Excerpt (III):

>>> userAccess – – – success
>>> decrypting . . .
>>> entry-id=0001
>>> 1022.3.45

You know how when sometimes after you read a good fantasy book, you have this sort of wistful feeling? Kind of like… a vague unsettledness—because the people in the book live in such a crazy-cool world—and you find yourself wondering why you don’t get to live where people have magic powers and the laws of physics to give up and go home early?

I used to get that feeling after a lot of books. I used to read more books than I do now. When I had free time, I would read a lot. Inevitably, though, my free time wouldn’t last forever. Then, when I started to work with the refugees, that free time slowly dwindled. Like the last seconds of a candle flame, I watched my life go from bright and warm and alive to cold, wispy, meaningless smoke.
The flame went out when I was ten. That’s when the refugees decided I needed to be a part of the community—that I had to join the exodus of other ten-year-olds on their first day at work. The boy next to me on the shuttle was too shy to talk to me, and the girl on my other side was already energetically engaged in conversation with someone else. Right from the start, I knew I was in for a drab fifty years.

I wasn’t lonely—I always saw my sister at lunch break and the ride home—and after a while the faceless people I worked with suddenly had names like Susan and Robert and Xander, but there was something else nagging at me constantly. It was a sort of everpresent feeling of uselessness. The end of each new day left me feeling unaccomplished, empty, and straight-out bored.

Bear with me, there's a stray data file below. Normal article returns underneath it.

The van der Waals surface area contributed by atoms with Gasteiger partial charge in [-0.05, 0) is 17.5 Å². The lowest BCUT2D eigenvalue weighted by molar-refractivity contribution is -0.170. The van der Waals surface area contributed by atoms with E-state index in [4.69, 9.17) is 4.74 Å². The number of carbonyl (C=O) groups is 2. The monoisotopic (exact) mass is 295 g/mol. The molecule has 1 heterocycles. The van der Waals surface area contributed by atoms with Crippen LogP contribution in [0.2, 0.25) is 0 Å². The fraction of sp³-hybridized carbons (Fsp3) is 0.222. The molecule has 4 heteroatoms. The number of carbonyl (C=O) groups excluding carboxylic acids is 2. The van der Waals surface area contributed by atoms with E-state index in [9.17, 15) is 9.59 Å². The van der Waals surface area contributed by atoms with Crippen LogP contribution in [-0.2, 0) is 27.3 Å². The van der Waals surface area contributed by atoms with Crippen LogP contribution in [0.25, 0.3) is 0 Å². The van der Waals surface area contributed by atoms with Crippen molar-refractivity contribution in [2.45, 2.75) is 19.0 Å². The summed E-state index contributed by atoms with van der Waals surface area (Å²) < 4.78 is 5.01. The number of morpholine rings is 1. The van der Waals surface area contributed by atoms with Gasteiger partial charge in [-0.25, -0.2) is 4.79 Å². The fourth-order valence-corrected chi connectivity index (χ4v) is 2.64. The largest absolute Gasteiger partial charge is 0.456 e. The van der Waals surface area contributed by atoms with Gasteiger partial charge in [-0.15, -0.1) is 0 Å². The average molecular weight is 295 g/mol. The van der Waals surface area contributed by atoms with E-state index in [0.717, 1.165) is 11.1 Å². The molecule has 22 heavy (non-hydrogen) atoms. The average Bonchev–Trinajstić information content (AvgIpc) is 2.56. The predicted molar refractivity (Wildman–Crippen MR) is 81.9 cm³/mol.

Not altogether far out from how I am right now.

My name is Liam. I’m—well I’m technically somewhere around 15 years old, give or take a year (more on that later). I left the refugees around two months ago, and now because of it I’m slumped pathetically against a wall in a cold cell with no starview and no heater composing the Tragedy of Troy. Which, possibly even more pathetically, someone’s actually reading (or I assume someone is—or will be).

I used to wish I could have powers, and go on adventures, and face crises like a boss.

Let me tell you from firsthand experience—the me that wanted that was severely misinformed.

Look—I’m an optimist by nature. I’m hard to beat because I stubbornly hold on to whatever’s in reach. Sure, I’m in a cell, but hey, at least I’m not starving! Scratch that, my last meal was a week ago. But wait! You’re still alive! And with all four limbs (that’s a bonus)! Barely. And I don’t round up on limbs. In my opinion, the hand should have to have all five fingers for the arm to count, so I’m closer to three and three-quarters limbs, and maybe a bit more.

Point is, don’t get your hopes up to be a hero. The odds aren’t in your favor.

But of course: sit back, relax, and read on. Just don’t expect to be awestruck and inspired by a wondrous tale of a special teenage boy who makes some friends, meets a mentor, and by the end everything’s all happy-go-lucky, and-they-lived-happily-ever-after. I hate to break it to you, but a.) my name’s not Harry, and b.) I’m not a wizard.

No, my story isn’t like that.

 

Additional thoughts:

I worked on Frontier for a long time. I got all the way to above 30 000 words. and then I shut it down, so yeah. I thought it was going to be a great story and it wasn’t as great as I thought it was, which is why I replaced it with something else.